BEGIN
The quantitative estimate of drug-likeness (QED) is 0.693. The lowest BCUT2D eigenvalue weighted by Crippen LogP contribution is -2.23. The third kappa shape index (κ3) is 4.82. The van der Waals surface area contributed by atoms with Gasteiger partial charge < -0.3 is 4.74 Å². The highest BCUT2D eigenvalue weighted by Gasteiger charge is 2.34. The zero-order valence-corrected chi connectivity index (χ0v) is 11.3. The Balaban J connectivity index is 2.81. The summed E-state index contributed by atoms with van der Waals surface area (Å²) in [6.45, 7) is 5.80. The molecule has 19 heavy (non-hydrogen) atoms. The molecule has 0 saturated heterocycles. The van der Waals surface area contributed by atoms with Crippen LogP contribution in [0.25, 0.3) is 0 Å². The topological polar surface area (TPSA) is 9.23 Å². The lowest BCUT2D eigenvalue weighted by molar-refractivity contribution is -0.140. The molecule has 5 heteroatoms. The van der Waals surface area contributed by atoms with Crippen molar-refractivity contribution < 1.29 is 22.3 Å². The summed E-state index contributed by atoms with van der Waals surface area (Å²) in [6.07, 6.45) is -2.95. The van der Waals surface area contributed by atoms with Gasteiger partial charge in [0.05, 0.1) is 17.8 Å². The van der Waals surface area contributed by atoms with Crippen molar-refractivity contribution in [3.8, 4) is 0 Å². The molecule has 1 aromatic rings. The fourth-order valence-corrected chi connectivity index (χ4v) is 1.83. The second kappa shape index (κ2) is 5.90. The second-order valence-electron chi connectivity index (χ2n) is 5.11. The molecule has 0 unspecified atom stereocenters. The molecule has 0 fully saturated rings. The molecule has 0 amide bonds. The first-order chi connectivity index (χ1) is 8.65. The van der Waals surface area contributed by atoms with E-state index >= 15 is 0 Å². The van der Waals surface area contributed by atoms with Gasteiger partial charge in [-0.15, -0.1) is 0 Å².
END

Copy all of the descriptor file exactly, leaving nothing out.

The quantitative estimate of drug-likeness (QED) is 0.693. The lowest BCUT2D eigenvalue weighted by Crippen LogP contribution is -2.23. The third kappa shape index (κ3) is 4.82. The van der Waals surface area contributed by atoms with Gasteiger partial charge < -0.3 is 4.74 Å². The highest BCUT2D eigenvalue weighted by Gasteiger charge is 2.34. The zero-order valence-corrected chi connectivity index (χ0v) is 11.3. The Balaban J connectivity index is 2.81. The summed E-state index contributed by atoms with van der Waals surface area (Å²) in [6.45, 7) is 5.80. The molecule has 19 heavy (non-hydrogen) atoms. The molecule has 0 saturated heterocycles. The van der Waals surface area contributed by atoms with Crippen LogP contribution in [0.25, 0.3) is 0 Å². The topological polar surface area (TPSA) is 9.23 Å². The lowest BCUT2D eigenvalue weighted by molar-refractivity contribution is -0.140. The molecule has 5 heteroatoms. The van der Waals surface area contributed by atoms with Crippen molar-refractivity contribution < 1.29 is 22.3 Å². The summed E-state index contributed by atoms with van der Waals surface area (Å²) in [6.07, 6.45) is -2.95. The van der Waals surface area contributed by atoms with Gasteiger partial charge in [0.05, 0.1) is 17.8 Å². The van der Waals surface area contributed by atoms with Crippen molar-refractivity contribution in [3.8, 4) is 0 Å². The molecule has 1 aromatic rings. The fourth-order valence-corrected chi connectivity index (χ4v) is 1.83. The second kappa shape index (κ2) is 5.90. The second-order valence-electron chi connectivity index (χ2n) is 5.11. The molecule has 0 unspecified atom stereocenters. The molecule has 0 fully saturated rings. The molecule has 0 amide bonds. The first-order chi connectivity index (χ1) is 8.65. The van der Waals surface area contributed by atoms with E-state index >= 15 is 0 Å². The van der Waals surface area contributed by atoms with Gasteiger partial charge in [-0.15, -0.1) is 0 Å².